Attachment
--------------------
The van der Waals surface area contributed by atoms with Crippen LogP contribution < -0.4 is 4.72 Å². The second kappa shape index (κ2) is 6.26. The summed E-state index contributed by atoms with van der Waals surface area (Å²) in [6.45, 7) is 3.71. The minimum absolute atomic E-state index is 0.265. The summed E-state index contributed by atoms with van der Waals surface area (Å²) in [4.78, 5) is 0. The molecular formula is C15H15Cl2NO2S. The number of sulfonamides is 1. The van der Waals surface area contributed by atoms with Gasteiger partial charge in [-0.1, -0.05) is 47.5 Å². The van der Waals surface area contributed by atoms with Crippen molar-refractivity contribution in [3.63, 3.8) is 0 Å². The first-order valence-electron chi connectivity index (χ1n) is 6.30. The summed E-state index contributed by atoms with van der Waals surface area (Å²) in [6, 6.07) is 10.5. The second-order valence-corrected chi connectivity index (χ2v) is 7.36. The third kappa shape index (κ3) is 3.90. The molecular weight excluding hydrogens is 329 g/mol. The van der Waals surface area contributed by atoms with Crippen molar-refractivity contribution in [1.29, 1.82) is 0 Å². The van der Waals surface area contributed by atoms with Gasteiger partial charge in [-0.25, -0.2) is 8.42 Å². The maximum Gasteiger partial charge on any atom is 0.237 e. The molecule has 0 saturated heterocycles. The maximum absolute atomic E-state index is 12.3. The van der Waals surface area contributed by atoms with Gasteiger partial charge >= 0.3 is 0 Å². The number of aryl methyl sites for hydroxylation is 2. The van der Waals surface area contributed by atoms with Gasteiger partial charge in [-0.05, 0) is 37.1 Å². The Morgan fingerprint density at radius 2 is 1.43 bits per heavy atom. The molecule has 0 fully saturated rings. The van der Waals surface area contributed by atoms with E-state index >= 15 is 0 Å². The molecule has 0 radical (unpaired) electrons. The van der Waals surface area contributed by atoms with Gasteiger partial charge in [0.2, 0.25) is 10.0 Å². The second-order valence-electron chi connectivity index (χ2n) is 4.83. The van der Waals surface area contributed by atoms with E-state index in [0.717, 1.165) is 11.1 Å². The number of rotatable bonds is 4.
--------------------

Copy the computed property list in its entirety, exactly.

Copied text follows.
The van der Waals surface area contributed by atoms with Crippen LogP contribution < -0.4 is 4.72 Å². The second kappa shape index (κ2) is 6.26. The summed E-state index contributed by atoms with van der Waals surface area (Å²) in [6.45, 7) is 3.71. The minimum absolute atomic E-state index is 0.265. The summed E-state index contributed by atoms with van der Waals surface area (Å²) in [4.78, 5) is 0. The molecular formula is C15H15Cl2NO2S. The number of sulfonamides is 1. The van der Waals surface area contributed by atoms with Gasteiger partial charge in [-0.1, -0.05) is 47.5 Å². The van der Waals surface area contributed by atoms with Crippen molar-refractivity contribution in [3.63, 3.8) is 0 Å². The first-order valence-electron chi connectivity index (χ1n) is 6.30. The summed E-state index contributed by atoms with van der Waals surface area (Å²) in [6, 6.07) is 10.5. The second-order valence-corrected chi connectivity index (χ2v) is 7.36. The third kappa shape index (κ3) is 3.90. The molecular weight excluding hydrogens is 329 g/mol. The van der Waals surface area contributed by atoms with Crippen molar-refractivity contribution in [1.29, 1.82) is 0 Å². The van der Waals surface area contributed by atoms with Gasteiger partial charge in [-0.25, -0.2) is 8.42 Å². The maximum Gasteiger partial charge on any atom is 0.237 e. The molecule has 0 saturated heterocycles. The maximum absolute atomic E-state index is 12.3. The van der Waals surface area contributed by atoms with Gasteiger partial charge >= 0.3 is 0 Å². The number of aryl methyl sites for hydroxylation is 2. The van der Waals surface area contributed by atoms with Gasteiger partial charge in [-0.05, 0) is 37.1 Å². The Morgan fingerprint density at radius 2 is 1.43 bits per heavy atom. The molecule has 0 fully saturated rings. The van der Waals surface area contributed by atoms with E-state index >= 15 is 0 Å². The molecule has 0 radical (unpaired) electrons. The van der Waals surface area contributed by atoms with Gasteiger partial charge in [0.2, 0.25) is 10.0 Å². The second-order valence-electron chi connectivity index (χ2n) is 4.83. The van der Waals surface area contributed by atoms with E-state index in [0.717, 1.165) is 11.1 Å². The number of rotatable bonds is 4.